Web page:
Prosecutors: Hawaii man led meth ring while councilman

Full Screen
1 / 5

Kauai Police Department

This October 2019 booking photo provided by the Kauai Police Department shows Kauai County Councilman Arthur Brun, who was arrested Thursday, Feb. 27, 2020 on drug and other charges. In October 2019, Kauai police pulled Brun over in a traffic stop after he was seen receiving meth from a gang leader, prosecutors said. U.S. prosecutors say Brun ran a meth ring while serving as an elected Kauai councilman and should be held without bail. (Kauai Police Department via AP)

HONOLULU, Hawaii – A Hawaii councilman pleaded not guilty Friday to charges accusing him of leading a drug-trafficking organization, supplying guns, conspiring with a gang leader, requesting sexual favors as payment for drugs and assaulting a law enforcement officer in a case that highlights the hold methamphetamine has on some people in the state.

Arthur Brun led a major drug-trafficking conspiracy involving 11 other defendants since at least June 2019, while serving as an elected member of the Kauai County Council, U.S. Attorney for Hawaii Kenji Price said.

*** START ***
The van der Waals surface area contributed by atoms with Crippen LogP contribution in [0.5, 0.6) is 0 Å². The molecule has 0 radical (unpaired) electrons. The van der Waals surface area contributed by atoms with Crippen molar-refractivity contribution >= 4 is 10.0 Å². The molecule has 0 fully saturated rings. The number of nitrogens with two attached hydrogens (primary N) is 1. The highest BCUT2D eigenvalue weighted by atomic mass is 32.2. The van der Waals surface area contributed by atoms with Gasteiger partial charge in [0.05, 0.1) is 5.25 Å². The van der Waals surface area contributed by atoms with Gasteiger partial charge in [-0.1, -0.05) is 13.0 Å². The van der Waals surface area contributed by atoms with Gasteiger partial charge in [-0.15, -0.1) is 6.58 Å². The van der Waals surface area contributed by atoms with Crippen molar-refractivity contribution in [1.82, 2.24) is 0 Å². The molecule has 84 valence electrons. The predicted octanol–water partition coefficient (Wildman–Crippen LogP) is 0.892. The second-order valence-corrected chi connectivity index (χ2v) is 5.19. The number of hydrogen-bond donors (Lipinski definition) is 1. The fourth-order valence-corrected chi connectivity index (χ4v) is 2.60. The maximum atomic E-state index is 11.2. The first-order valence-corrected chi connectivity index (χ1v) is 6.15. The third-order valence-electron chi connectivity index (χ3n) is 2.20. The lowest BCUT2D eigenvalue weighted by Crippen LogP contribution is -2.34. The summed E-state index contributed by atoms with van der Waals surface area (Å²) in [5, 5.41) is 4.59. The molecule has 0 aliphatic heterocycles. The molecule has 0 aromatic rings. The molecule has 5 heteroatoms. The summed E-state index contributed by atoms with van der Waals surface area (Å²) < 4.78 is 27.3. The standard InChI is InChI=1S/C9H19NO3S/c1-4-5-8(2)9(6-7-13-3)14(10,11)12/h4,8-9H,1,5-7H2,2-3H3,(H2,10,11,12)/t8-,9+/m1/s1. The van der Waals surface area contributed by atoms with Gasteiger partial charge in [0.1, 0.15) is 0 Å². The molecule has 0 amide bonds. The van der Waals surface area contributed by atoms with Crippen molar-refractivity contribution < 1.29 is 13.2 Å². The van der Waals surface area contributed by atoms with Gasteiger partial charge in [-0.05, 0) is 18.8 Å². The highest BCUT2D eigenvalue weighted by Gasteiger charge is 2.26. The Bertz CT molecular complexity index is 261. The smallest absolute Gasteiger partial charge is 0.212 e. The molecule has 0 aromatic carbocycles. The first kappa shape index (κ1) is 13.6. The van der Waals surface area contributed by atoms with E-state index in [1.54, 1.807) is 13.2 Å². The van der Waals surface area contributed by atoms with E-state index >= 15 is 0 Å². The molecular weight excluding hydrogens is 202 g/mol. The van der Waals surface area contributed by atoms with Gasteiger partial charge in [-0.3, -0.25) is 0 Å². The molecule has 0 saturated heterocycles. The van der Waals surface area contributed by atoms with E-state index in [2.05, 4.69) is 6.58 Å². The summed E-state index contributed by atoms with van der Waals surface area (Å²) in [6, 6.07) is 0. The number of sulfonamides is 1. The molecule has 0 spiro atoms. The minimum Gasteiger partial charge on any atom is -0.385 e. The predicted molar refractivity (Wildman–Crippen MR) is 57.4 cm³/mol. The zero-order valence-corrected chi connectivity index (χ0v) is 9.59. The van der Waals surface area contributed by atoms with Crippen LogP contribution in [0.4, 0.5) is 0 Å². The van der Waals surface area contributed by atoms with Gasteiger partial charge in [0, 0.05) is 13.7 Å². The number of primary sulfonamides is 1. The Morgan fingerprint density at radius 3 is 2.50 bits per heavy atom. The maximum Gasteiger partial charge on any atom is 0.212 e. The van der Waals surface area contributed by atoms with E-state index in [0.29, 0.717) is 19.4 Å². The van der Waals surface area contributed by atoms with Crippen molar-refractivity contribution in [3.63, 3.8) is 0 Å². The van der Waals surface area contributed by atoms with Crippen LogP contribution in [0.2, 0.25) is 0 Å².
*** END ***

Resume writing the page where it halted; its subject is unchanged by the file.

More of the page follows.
Brun, vice chair of the council's Public Safety and Human Services Committee, pleaded not guilty in U.S. court in Honolulu.

Brun is a "politician who led a drug trafficking organization in the very community he was elected to represent,” Price said.

Prosecutors intend to ask the judge to order Brun held without bail at a detention hearing scheduled for next week. They say in court documents filed Friday that Brun obtained meth from a leader of the United Samoan Organization gang and had the drugs mailed to Hawaii from California.

Another co-defendant is a convicted felon who Brun used for protection, prosecutors said.

Brun “sometimes requested sexual favors as repayment for drugs he supplied,” prosecutors said in a motion asking for bail to be denied. They cited phone wiretaps and testimony by a defendant who is hoping for leniency at sentencing in a federal case.

Crystal meth, known locally as “batu” or “ice,” gained a stronghold across the islands long before becoming popular on the U.S. mainland. Mailing or shipping drugs to Hawaii became more common with increased airport security after the Sept. 11 terrorist attacks, when it got more difficult to smuggle drugs through air travel.